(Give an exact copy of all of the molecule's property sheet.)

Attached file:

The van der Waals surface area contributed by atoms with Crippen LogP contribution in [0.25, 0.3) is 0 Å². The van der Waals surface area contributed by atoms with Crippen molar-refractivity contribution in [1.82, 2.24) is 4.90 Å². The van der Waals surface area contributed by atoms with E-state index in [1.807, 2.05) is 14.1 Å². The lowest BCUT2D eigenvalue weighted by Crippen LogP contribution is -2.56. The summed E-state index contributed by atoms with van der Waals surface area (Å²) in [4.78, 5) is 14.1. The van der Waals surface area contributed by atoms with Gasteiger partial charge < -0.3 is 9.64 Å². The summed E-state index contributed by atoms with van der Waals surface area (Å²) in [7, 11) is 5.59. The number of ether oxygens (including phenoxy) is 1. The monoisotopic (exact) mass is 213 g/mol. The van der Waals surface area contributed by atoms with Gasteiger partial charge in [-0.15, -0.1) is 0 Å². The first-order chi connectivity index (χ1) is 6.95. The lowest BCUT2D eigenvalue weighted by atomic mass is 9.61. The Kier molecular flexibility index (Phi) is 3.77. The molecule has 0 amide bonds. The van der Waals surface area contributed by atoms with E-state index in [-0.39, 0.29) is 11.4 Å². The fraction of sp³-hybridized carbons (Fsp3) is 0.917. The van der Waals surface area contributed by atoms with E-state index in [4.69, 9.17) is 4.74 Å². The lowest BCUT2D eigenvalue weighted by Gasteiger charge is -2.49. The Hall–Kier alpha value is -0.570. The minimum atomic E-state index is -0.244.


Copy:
The van der Waals surface area contributed by atoms with Crippen LogP contribution in [0.25, 0.3) is 0 Å². The van der Waals surface area contributed by atoms with Crippen molar-refractivity contribution in [1.82, 2.24) is 4.90 Å². The van der Waals surface area contributed by atoms with E-state index in [1.807, 2.05) is 14.1 Å². The lowest BCUT2D eigenvalue weighted by Crippen LogP contribution is -2.56. The summed E-state index contributed by atoms with van der Waals surface area (Å²) in [4.78, 5) is 14.1. The van der Waals surface area contributed by atoms with Gasteiger partial charge < -0.3 is 9.64 Å². The summed E-state index contributed by atoms with van der Waals surface area (Å²) in [7, 11) is 5.59. The number of ether oxygens (including phenoxy) is 1. The monoisotopic (exact) mass is 213 g/mol. The van der Waals surface area contributed by atoms with Gasteiger partial charge in [-0.15, -0.1) is 0 Å². The first-order chi connectivity index (χ1) is 6.95. The lowest BCUT2D eigenvalue weighted by atomic mass is 9.61. The Kier molecular flexibility index (Phi) is 3.77. The molecule has 0 amide bonds. The van der Waals surface area contributed by atoms with E-state index in [-0.39, 0.29) is 11.4 Å². The fraction of sp³-hybridized carbons (Fsp3) is 0.917. The van der Waals surface area contributed by atoms with E-state index in [4.69, 9.17) is 4.74 Å². The lowest BCUT2D eigenvalue weighted by Gasteiger charge is -2.49. The Hall–Kier alpha value is -0.570. The minimum atomic E-state index is -0.244.